- Benham Carter Dangers
- Untitled, Portrait
- c. 1942
- 16 x 16 inches
- Historic Arkansas Museum Collection
Benham Carter Dangers was born in Ozark, Arkansas in 1916. In his early 20s, he attended Hendrix College to study Art and graduated in the spring of 1942. After leaving Hendrix, he earned a competitive scholarship to attend the Pratt Institute in New York but entered the United States Army before completing study there.
Dangers spent two years as a wartime artist in the Army during World War II, taking photographs for the Army archives and painting portraits, like this one, of soldiers in the Alaskan Defense. Dangers also completed publicity work for military newspapers in Fort Bliss, Texas.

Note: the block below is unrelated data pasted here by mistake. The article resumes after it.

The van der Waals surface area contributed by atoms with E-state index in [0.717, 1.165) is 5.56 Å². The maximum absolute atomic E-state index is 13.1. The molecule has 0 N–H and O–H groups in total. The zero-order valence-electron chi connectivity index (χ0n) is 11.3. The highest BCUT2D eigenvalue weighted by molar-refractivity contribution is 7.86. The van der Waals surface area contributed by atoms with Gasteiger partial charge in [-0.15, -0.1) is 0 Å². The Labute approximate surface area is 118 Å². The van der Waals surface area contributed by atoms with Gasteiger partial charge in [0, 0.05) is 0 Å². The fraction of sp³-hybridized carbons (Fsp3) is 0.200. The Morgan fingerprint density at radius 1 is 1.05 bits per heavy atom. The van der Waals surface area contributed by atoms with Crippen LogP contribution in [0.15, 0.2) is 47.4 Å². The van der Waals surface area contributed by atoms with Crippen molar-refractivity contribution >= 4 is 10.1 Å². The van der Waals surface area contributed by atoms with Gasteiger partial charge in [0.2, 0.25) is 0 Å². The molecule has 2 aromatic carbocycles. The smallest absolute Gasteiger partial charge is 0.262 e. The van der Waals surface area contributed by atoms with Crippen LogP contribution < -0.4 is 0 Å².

After the war, Dangers finished his studies at the Pratt Institute before spending two years at the Academie de la Grande Chaumiere in Paris, France. He then returned to the United States and split his time between New York City and Fort Smith, Arkansas.
In his early decades of artistic activity, Dangers was primarily known for his portraits, which offered a keen likeness of his subjects. In his later years, he turned to painting still lifes but retained his notable penchant for precision and realism.